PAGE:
It’s highly likely when discussing sleep that the term ‘sleep associations’ starts to pop up. But what are they and why is it important to consider them when looking at your little one’s sleep?
A sleep association (also known as a sleep prop, or a sleep crutch) is anything external your child associates with sleep. This could be a dummy, blanket/toy, feeding, rocking, patting, riding in the car or pram, or it could just be you sitting with them as they drift off to sleep. Anything that your little one thinks they need, or relies on, to get to sleep.
It’s important to know that sleep associations are not bad. If you’re happy to continue to feed or pat your little one to sleep, go for it! I’m also not about to suggest you suddenly stop these things.
However, if you find your little one’s sleep starts to change, eg they take longer to settle, wake more frequently, start catnapping, then I would encourage you to look into slowly changing these associations.
Why the bad reputation?
Our sleep is organised into cycles that consist of light and deep sleep. We are in our lightest stages of sleep at the beginning and the end of each sleep cycle.
In these lighter stages, we are more easily woken, and often come to the surface of sleep. As adults, we don’t tend to remember these brief rousings. We are able to roll over, fluff up the pillow or pull up the covers and get back to sleep.
Children who rely on a sleep association come to expect what sleep looks like. This means when they drift off to sleep using their sleep association, they expect it to be there when they rouse between sleep cycles. During these rousings, your little one quickly realises their sleep association is no longer available. Eg they are no longer feeding or rocking. They are not sure how to return to sleep without this association so they wake fully and call out.
There is nothing wrong with a baby calling out during the night. Just as there is nothing wrong with a parent responding to their baby during the night. But, when this happens frequently parents can become fatigued very quickly. This is when we might start to look at reducing some of these wakings.
Are all sleep associations negative?
Not at all!!!
First and foremost, you cannot spoil a baby! So let’s touch on newborns briefly:
I will say it again ‘you cannot spoil a baby!’. It’s important that you provide opportunities to bond and get to know each other. Feeding and cuddling a newborn to sleep is natural and something that I strongly encourage parents to do.
Self-settling skills (the ability to settle to sleep independently) do not develop until 5-6months of age. Whilst we can introduce strategies to help these skills along, it is very normal for a newborn to require assistance in resettling back to sleep between sleep cycles.
Positive Sleep Associations
Comforters or special toys (age appropriate) can be used as positive sleep associations. These are things your child can have more independent control of. Your little one can let you know they’re tired and ready for bed by bringing you their comforter. Comforters can be used to self-sooth and drift off to sleep eg rubbing or twirling soft material. Also, comforters can be easily located between sleep cycles building on independent sleep skills.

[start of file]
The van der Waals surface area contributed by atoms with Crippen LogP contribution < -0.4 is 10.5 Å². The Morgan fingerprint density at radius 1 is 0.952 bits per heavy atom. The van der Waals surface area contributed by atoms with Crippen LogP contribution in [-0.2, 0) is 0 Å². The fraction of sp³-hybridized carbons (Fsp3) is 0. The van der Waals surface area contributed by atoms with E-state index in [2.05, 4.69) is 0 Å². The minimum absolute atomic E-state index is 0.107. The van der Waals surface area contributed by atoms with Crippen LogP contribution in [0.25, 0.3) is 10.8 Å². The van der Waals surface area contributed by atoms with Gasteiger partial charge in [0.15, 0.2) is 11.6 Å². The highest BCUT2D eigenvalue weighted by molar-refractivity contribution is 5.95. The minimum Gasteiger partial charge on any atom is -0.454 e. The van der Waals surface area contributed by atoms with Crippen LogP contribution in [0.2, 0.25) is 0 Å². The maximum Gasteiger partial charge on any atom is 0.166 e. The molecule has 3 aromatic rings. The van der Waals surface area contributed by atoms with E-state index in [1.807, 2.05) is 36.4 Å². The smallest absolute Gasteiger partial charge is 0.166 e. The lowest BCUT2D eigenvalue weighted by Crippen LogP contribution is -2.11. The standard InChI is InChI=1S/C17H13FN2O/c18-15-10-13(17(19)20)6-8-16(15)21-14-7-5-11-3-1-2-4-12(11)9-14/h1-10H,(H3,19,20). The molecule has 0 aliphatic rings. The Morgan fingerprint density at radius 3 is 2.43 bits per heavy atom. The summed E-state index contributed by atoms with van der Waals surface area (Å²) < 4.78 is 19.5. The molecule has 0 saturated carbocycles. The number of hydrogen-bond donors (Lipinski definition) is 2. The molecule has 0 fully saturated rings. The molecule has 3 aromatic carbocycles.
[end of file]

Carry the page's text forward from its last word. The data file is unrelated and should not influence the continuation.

Environmental cues can help cue your little one that it is time to unwind and settle for sleep. Examples of environmental sleep associations are closing the curtains, turning off the light, using swaddles or sleeping bags. These are things your little one can gain more control over as they get older. For example, if you start taking your baby over to the window and saying goodnight to outside, they are then able to help close the curtains as they get older.
White noise or music are also positive sleep associations. They will not lull your baby to sleep, but are helpful in cueing your baby that it is time to unwind and settle to sleep. They also help to eliminate environmental noise such as traffic, pets, or siblings.
Will my bub grow out of their sleep association on their own?
You do hear the occasional story of a baby independently weaning from feeds, or happily giving up their dummy, but they are rare.
We are all extremely habitual when it comes to sleep. Think about how you sleep when you go on holiday or stay at someone else’s house. You probably take longer to drift off to sleep and wake up multiple times overnight. This is because your routines and environment have changed and it takes a little while for you to manage these changes.
As much as you would like for it to happen naturally, your little one likely won’t ‘give up’ their sleep association on their own. They may need a little encouragement to find some more independent strategies to unwind and settle to sleep.
How do we move on from sleep associations?
So, you have identified your child’s sleep associations. Now for the million-dollar question: how do we phase it out?!
There are a few simple things you can do to help your little one change their sleep association:
In all honesty, it’s complex. Each child is different, so the association and the level of dependency varies. Because of this, my answer is never the same from one child to the next.
However, if you are going to make changes to your little one’s sleep, you want to start on the right foot. Things you might look at to help include:
- Watching for tired signs to avoid under or overtiredness
- Make sure the room is dark – and I mean cave dark!
- Remove anything too stimulating, such as mobiles or light/colour projectors from the cot/bed
- Introduce a comforter (if age appropriate)
- Set up a bed/naptime routine
- Remain patient and consistent with your strategies
The methods I use to remove sleep associations also differ from child to child. I would love to talk more about your individual situation so reach out if you want more information and I can tailor a plan that suits your individual needs and situation.